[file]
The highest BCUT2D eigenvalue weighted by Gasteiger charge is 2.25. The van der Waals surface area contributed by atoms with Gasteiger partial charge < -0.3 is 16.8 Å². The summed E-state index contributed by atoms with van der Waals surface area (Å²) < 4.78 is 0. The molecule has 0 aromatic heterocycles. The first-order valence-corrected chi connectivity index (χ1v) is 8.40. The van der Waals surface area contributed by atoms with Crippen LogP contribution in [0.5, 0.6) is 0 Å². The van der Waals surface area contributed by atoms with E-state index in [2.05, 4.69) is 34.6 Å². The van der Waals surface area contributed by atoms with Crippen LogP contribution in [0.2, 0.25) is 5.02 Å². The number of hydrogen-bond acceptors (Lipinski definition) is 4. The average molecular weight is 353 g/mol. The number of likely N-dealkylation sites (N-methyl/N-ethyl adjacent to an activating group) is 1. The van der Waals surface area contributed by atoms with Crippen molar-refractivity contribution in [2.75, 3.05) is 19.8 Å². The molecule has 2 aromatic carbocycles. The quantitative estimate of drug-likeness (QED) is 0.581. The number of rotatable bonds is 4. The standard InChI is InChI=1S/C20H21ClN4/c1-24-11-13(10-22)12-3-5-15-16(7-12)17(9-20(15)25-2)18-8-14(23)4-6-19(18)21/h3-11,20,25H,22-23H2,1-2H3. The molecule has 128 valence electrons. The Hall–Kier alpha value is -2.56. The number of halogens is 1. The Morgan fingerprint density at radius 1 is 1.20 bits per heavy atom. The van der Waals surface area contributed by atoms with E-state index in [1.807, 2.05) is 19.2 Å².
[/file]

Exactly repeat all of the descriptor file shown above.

The highest BCUT2D eigenvalue weighted by Gasteiger charge is 2.25. The van der Waals surface area contributed by atoms with Gasteiger partial charge < -0.3 is 16.8 Å². The summed E-state index contributed by atoms with van der Waals surface area (Å²) < 4.78 is 0. The molecule has 0 aromatic heterocycles. The first-order valence-corrected chi connectivity index (χ1v) is 8.40. The van der Waals surface area contributed by atoms with Crippen LogP contribution in [0.5, 0.6) is 0 Å². The van der Waals surface area contributed by atoms with E-state index in [2.05, 4.69) is 34.6 Å². The van der Waals surface area contributed by atoms with Crippen LogP contribution in [0.2, 0.25) is 5.02 Å². The number of hydrogen-bond acceptors (Lipinski definition) is 4. The average molecular weight is 353 g/mol. The number of likely N-dealkylation sites (N-methyl/N-ethyl adjacent to an activating group) is 1. The van der Waals surface area contributed by atoms with Crippen molar-refractivity contribution in [2.75, 3.05) is 19.8 Å². The molecule has 2 aromatic carbocycles. The quantitative estimate of drug-likeness (QED) is 0.581. The number of rotatable bonds is 4. The standard InChI is InChI=1S/C20H21ClN4/c1-24-11-13(10-22)12-3-5-15-16(7-12)17(9-20(15)25-2)18-8-14(23)4-6-19(18)21/h3-11,20,25H,22-23H2,1-2H3. The molecule has 128 valence electrons. The Hall–Kier alpha value is -2.56. The number of halogens is 1. The Morgan fingerprint density at radius 1 is 1.20 bits per heavy atom. The van der Waals surface area contributed by atoms with E-state index in [1.807, 2.05) is 19.2 Å².